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  • Dummies at DKNY

    Apologies are being offered 75% off at DKNY.   That’s no bargain.

    PRNewser alerted us to a story of a screw up by fashion outfit DKNY, an ensuing social media crisis, and a half-hearted response.


    Here is the back story:  DKNY approached Brandon Stanton, a New York photographer, with a proposal to use 300 of his slice-of-life pictures in their store windows  around the world.  They offered him $15,000 for the rights.  Stanton turned them down thinking DKNY was under-pricing his goods.

    Some time later Stanton stumbled across a photo of a window display of a DKNY store in Thailand displaying many of his images which he says were used “without (his) knowledge , and without compensation.”

    Rather than take to the courts, Stanton took to social media. Using Facebook he laid out his case and asked DKNY to make good by making a $100,000 donation to the Bedford-Stuyvestant YMCA.

    In a flash, the photog’s fans hit “like” more than 38,000 times and shared his posting another 37,000. A short while later DKNY answered up saying in part:

    For the Spring 2013 windows program, we licensed and paid for photos from established photography service providers. However, it appears that inadvertently the store in Bangkok used an internal mock up containing some of Mr. Stanton’s images that was intended to merely show the direction of the spring visual program. We apologize for this error and are working to ensure that only the approved artwork is used.

    DKNY has always supported the arts and we deeply regret this mistake. Accordingly, we are making a charitable donation of $25,000 to the YMCA in Bedford-Stuyvesant Brooklyn in Mr. Stanton’s name.

    Problem solved?  Not likely.  DKNY’s parent company did $36 billion in revenue last year.  So the $25K (tax deductible) donation they made to the YMCA is decimal dust to them.  But because they skimped on their response — they have earned thousands of additional comments on Stanton’s Facebook page — most of which are highly dissatisfied with the company’s peace offering. By making amends on the cheap — DKNY has kept the negative story going.

  • NYT Assault on Battery

    Elon Musk, the CEO of  Tesla, which manufactures electric cars, is getting testy with the New York Times.

    Musk, in interviews with the media and a lengthy post on his website says that a reporter for the Times who wrote a very negative review of the company’s “Model S” vehicle failed to follow instructions, failed to charge the car fully, made power-sapping side trips, and drove the car way over posted speed limits.

    The Times pretty much disagrees in every respect. They stand by their story which said that the vehicle did not meet its own promises and that the battery failed, requiring the Model S make the last part of its journey on a flatbed truck.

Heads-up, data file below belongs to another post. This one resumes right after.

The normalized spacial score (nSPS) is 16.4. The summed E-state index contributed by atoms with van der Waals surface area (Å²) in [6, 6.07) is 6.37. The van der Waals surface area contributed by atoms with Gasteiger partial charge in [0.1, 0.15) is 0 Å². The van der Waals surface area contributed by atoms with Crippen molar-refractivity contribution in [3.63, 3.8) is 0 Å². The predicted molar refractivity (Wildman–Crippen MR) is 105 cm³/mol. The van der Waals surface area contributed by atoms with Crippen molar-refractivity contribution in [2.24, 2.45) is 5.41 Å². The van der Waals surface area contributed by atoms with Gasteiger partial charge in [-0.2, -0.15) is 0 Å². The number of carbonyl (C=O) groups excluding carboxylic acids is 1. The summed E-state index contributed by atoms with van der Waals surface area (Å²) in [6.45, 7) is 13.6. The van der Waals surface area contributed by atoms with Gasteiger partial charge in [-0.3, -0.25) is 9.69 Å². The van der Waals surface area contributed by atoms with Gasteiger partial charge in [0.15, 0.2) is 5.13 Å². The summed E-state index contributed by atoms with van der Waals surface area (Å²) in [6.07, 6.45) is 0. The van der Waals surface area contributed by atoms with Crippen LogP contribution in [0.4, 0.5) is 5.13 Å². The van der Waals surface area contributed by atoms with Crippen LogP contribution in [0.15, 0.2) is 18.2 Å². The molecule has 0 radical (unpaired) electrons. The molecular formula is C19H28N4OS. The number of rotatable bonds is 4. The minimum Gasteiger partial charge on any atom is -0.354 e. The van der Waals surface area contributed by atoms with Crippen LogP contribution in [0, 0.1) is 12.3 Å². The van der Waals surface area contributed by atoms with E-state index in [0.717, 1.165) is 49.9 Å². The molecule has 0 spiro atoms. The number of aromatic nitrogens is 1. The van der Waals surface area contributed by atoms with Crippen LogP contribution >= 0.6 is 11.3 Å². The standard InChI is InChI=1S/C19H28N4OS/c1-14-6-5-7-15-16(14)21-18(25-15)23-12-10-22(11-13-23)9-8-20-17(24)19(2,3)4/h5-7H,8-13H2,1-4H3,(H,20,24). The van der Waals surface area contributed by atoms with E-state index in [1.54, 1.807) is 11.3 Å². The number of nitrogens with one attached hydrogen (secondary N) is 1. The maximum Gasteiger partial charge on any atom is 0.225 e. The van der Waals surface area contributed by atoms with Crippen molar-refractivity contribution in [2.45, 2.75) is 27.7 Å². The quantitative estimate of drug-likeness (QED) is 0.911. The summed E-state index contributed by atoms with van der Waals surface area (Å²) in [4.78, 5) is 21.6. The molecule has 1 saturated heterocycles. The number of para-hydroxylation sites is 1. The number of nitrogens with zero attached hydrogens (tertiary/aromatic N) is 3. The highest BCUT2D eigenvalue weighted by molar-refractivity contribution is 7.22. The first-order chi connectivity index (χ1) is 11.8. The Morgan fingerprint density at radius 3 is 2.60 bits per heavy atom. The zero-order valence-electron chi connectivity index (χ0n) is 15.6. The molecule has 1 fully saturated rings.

It is not just “he said” vs “she said” however since Tesla published data captured by their onboard computer which seemed to back up some of what they claim.

    There are lessons for automotive reporters to be drawn from all the charges and counter charges being thrown around.  These cars record what  you are doing while you report about them.  So making exaggerations about a vehicle’s lack of performance is ill-advised.

    And a lesson for all reporters — if he or she is smart — the interviewee records what they say so they can compare the recording to quotes in your story.  In this case, a computer was watching a NY Times reporter as he drove.

    We’ll let the engineers sort out the data – but the most astonishing error that Musk reveals is not one by the NYT but by his own staff.  He writes:

    We assumed that the reporter would be fair and impartial, as has been our experience with The New York Times, an organization that prides itself on journalistic integrity. As a result, we did not think to read his past articles and were unaware of his outright disdain for electric cars. We were played for a fool and as a result, let down the cause of electric vehicles. For that, I am deeply sorry.

    By all accounts, Teslas are extremely complex machines.  We certainly hope they are not built on assumptions. If you assume a reporter will be evenhanded without having read their past writings — you have no one to blame but yourself if the resulting story turns out to be a lemon.


  • Duck Tale: New Way to Look Silly Avoiding Media

    Lots of people try to duck reporters. Here’s the worst tactic we’ve seen in a while: literally hiding under your desk.

    St Louis resident wanted to avoid something like this

    KSDK-TV in St Louis was doing one of those we’re “on your side” reports that many stations do.  Deborah Smith, a retired Department of Mental Health worker, was fighting a local corporation which owned an empty lot next to her home.  A dying tree on the lot was leaning over her yard and Smith feared it would fall on her house. The company ignored her calls for over two years.

    So a reporter from KSDK showed up at Roberts Brothers, the company in question, to ask why they were being so un-neighborly.  Roberts Brothers front door was locked — but it is made of glass and the receptionist can be seen crawling under her desk to avoid the camera.  According to KSDK she stayed there for over a half hour — sticking her head up from time to time to see if the coast was clear.  It wasn’t.

    Eventually Robert Brothers did the right thing and had the tree removed.  But we’re stumped why someone from the company didn’t just let the reporter in and tell him they will look into his concerns.  Had they done so – the report, which you can see below, would have had an entirely different tone.

    In the “you can’t make this stuff up” category:  Roberts Brothers reportedly is in the hospitality business and owns at least one TV station.

    h/t Poynter